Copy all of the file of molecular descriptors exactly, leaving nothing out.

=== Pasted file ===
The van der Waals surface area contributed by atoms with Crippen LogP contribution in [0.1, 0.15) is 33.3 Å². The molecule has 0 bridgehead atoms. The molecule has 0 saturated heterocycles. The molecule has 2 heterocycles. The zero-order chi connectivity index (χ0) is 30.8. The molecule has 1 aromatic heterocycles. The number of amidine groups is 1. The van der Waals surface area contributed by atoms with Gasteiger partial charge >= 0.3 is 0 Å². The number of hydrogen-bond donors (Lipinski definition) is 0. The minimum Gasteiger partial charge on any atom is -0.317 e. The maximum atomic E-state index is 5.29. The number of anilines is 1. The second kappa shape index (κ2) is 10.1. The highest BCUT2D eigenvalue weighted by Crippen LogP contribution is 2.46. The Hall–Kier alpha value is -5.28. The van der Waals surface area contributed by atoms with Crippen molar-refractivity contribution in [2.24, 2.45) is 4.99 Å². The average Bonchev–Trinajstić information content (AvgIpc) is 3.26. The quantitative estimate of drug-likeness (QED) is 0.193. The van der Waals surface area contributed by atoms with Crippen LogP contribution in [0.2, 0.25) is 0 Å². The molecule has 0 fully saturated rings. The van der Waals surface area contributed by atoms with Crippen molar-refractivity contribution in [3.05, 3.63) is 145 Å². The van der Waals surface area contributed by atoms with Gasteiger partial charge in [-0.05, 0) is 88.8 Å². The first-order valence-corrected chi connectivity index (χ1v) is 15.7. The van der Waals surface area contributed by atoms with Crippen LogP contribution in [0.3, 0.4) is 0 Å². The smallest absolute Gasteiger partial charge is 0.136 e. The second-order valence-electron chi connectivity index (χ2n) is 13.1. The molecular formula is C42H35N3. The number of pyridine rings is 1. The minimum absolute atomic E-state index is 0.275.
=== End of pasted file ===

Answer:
The van der Waals surface area contributed by atoms with Crippen LogP contribution in [0.1, 0.15) is 33.3 Å². The molecule has 0 bridgehead atoms. The molecule has 0 saturated heterocycles. The molecule has 2 heterocycles. The zero-order chi connectivity index (χ0) is 30.8. The molecule has 1 aromatic heterocycles. The number of amidine groups is 1. The van der Waals surface area contributed by atoms with Gasteiger partial charge >= 0.3 is 0 Å². The number of hydrogen-bond donors (Lipinski definition) is 0. The minimum Gasteiger partial charge on any atom is -0.317 e. The maximum atomic E-state index is 5.29. The number of anilines is 1. The second kappa shape index (κ2) is 10.1. The highest BCUT2D eigenvalue weighted by Crippen LogP contribution is 2.46. The Hall–Kier alpha value is -5.28. The van der Waals surface area contributed by atoms with Crippen molar-refractivity contribution in [2.24, 2.45) is 4.99 Å². The average Bonchev–Trinajstić information content (AvgIpc) is 3.26. The quantitative estimate of drug-likeness (QED) is 0.193. The van der Waals surface area contributed by atoms with Crippen LogP contribution in [0.2, 0.25) is 0 Å². The molecule has 0 fully saturated rings. The van der Waals surface area contributed by atoms with Crippen molar-refractivity contribution in [3.05, 3.63) is 145 Å². The van der Waals surface area contributed by atoms with Gasteiger partial charge in [-0.05, 0) is 88.8 Å². The first-order valence-corrected chi connectivity index (χ1v) is 15.7. The van der Waals surface area contributed by atoms with Crippen LogP contribution in [0.3, 0.4) is 0 Å². The smallest absolute Gasteiger partial charge is 0.136 e. The second-order valence-electron chi connectivity index (χ2n) is 13.1. The molecular formula is C42H35N3. The number of pyridine rings is 1. The minimum absolute atomic E-state index is 0.275.